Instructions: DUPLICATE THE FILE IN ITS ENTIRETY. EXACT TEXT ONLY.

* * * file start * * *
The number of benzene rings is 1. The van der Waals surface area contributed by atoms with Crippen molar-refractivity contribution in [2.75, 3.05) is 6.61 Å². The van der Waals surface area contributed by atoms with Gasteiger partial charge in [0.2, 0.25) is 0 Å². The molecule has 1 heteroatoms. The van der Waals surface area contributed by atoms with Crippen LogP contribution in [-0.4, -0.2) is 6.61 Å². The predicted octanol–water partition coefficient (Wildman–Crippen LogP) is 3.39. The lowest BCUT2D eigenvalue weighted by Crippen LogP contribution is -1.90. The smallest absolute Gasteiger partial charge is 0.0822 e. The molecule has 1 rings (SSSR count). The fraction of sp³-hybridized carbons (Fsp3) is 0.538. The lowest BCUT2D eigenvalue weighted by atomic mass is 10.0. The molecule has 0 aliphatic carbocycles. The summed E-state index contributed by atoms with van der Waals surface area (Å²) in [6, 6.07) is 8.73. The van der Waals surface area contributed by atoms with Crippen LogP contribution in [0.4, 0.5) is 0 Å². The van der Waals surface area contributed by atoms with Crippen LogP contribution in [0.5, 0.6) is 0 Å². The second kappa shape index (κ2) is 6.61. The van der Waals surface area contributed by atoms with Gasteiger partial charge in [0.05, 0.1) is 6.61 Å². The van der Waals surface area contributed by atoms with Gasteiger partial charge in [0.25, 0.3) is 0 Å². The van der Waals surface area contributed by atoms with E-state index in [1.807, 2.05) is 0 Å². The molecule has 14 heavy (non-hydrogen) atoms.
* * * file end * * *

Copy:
The number of benzene rings is 1. The van der Waals surface area contributed by atoms with Crippen molar-refractivity contribution in [2.75, 3.05) is 6.61 Å². The van der Waals surface area contributed by atoms with Gasteiger partial charge in [0.2, 0.25) is 0 Å². The molecule has 1 heteroatoms. The van der Waals surface area contributed by atoms with Crippen LogP contribution in [-0.4, -0.2) is 6.61 Å². The predicted octanol–water partition coefficient (Wildman–Crippen LogP) is 3.39. The lowest BCUT2D eigenvalue weighted by Crippen LogP contribution is -1.90. The smallest absolute Gasteiger partial charge is 0.0822 e. The molecule has 1 rings (SSSR count). The fraction of sp³-hybridized carbons (Fsp3) is 0.538. The lowest BCUT2D eigenvalue weighted by atomic mass is 10.0. The molecule has 0 aliphatic carbocycles. The summed E-state index contributed by atoms with van der Waals surface area (Å²) in [6, 6.07) is 8.73. The van der Waals surface area contributed by atoms with Crippen LogP contribution in [0.4, 0.5) is 0 Å². The van der Waals surface area contributed by atoms with Crippen LogP contribution in [0.5, 0.6) is 0 Å². The second kappa shape index (κ2) is 6.61. The van der Waals surface area contributed by atoms with Gasteiger partial charge in [0.05, 0.1) is 6.61 Å². The van der Waals surface area contributed by atoms with Gasteiger partial charge in [0.25, 0.3) is 0 Å². The van der Waals surface area contributed by atoms with E-state index in [1.807, 2.05) is 0 Å². The molecule has 14 heavy (non-hydrogen) atoms.